I believe the bowed instrument he's playing is a Morin khuur, otherwise known as a horsehead fiddle. It's a traditional Mongolian instrument that pairs well with the bagpipes, in terms of the way it's played with a drone to accompany the melody. (Side note: this is one of the reasons I was drawn to playing traditional fiddle music to begin with. I love the sound of double-stops and drone strings.)

    I'm not very knowledgeable on bagpipes, though. I see several types being played. These are obviously not Great Highland Bagpipes. What are they? I'm especially curious about the one where the drone pipes were swinging underneath the bag.

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  12. #8
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    Quote Originally Posted by Steve Ashton View Post
    Typo in title fixed.
    Merci, monsieur.
    Insperata Floruit! - Flourished Unexpectedly!

    KABOOM; Kilted Christians; Kilted In Carolina; Matt Newsome Kilt Owners Group; R Kilts are Awesome; SEKS - The Great Southeastern Kilt Society; The Order of the Dandelion

  13. #9
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    Quote Originally Posted by Tobus View Post
    Very interesting sound they've produced there! I'm not generally a fan of so-called "mashups" of different ethnic traditions, but this one works particularly well.

    I believe the bowed instrument he's playing is a Morin khuur, otherwise known as a horsehead fiddle. It's a traditional Mongolian instrument that pairs well with the bagpipes, in terms of the way it's played with a drone to accompany the melody. (Side note: this is one of the reasons I was drawn to playing traditional fiddle music to begin with. I love the sound of double-stops and drone strings.)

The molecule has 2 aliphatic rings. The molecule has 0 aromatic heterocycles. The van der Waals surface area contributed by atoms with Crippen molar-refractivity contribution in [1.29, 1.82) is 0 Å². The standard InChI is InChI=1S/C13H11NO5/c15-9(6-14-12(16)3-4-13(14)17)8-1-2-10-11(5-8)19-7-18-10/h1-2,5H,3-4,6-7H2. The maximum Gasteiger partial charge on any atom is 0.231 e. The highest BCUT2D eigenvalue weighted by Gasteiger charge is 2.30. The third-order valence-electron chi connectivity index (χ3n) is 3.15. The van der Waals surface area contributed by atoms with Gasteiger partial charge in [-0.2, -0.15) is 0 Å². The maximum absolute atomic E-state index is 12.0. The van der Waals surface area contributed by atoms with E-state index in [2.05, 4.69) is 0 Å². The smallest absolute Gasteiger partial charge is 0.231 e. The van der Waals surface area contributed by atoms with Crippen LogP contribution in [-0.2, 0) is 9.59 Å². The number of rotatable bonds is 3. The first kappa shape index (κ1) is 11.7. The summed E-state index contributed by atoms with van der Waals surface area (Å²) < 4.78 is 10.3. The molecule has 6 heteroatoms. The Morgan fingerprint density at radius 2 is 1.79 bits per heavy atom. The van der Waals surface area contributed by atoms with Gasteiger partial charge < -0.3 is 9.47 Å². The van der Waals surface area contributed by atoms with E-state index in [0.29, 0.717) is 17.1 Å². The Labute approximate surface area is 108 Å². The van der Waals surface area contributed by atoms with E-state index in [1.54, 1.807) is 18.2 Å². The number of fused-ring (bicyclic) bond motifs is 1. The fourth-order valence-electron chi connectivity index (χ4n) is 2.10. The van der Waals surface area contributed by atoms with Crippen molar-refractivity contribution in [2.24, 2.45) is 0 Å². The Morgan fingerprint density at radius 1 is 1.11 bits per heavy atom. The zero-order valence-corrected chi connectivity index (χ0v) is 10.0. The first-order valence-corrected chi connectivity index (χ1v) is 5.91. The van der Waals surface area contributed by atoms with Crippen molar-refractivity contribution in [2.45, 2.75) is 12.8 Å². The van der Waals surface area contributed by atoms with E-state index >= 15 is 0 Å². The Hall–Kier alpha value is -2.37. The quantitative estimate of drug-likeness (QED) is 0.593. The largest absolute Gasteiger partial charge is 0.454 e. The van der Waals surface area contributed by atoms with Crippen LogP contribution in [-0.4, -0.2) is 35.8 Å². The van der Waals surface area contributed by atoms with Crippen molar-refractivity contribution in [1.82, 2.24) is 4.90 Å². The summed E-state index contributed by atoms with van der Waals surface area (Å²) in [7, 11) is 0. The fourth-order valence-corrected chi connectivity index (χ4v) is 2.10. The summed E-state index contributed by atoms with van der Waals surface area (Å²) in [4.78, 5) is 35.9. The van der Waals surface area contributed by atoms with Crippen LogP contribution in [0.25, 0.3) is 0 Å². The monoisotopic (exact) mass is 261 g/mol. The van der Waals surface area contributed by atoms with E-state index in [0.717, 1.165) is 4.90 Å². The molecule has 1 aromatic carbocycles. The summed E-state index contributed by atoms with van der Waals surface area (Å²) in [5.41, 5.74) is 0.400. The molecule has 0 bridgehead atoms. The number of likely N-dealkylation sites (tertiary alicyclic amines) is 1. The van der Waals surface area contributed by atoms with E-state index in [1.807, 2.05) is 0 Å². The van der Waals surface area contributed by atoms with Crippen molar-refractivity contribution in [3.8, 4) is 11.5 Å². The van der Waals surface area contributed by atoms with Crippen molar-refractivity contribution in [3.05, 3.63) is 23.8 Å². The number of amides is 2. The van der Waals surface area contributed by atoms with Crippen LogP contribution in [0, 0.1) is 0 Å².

I'm not very knowledgeable on bagpipes, though. I see several types being played. These are obviously not Great Highland Bagpipes. What are they? I'm especially curious about the one where the drone pipes were swinging underneath the bag.
    The underslung drones caught my eye as well. Many areas have their own version of pipes, and since the clip says it's
    drums and pipe music from Latvia, perhaps these are a local variant?

    Being a a fan of most types of music, especially classical and bluegrass, the violin/fiddle is a favorite sound. I was taught
    by my throat singing teachers that the bow came west with the Mongol Horde sent out by Genghis Khan. The bow was
    strung with the horsehair running between the strings of the instrument. this allowed it to be hung from a saddle without separation of the two, to prevent loss of bow. By the time the Horde reached the gates of Vienna, Genghis was gone and
    Kublai was Khan. A rumor arrived from home that he had died, and that funeral games would be held. Having missed the games for Genghis, they decided to abandon the siege of Vienna and go home for the games. Thus we don't speak a
    Turkic language and we inherited both the bow for stringed instruments and the stirrup. Cannot speak to the veracity
    of this info, but I have seen writings which seem to confirm.

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  15. #10
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    https://www.youtube.com/watch?v=cfnkCbwRSas

    Also traditional with throat singing.

    https://www.youtube.com/watch?v=2noGZtDtlq8

    The second clip has annoying commentary, but the performance demonstrates the interconnection of jaw harp, throat singing, and
    horse culture. The melding of Celts and horses happened (apparently) where the mountains meet the steppes, and much has traveled
    west to us. Bagpipes are common in many cultures along the migration paths.
    Last edited by tripleblessed; 4th January 19 at 07:30 AM.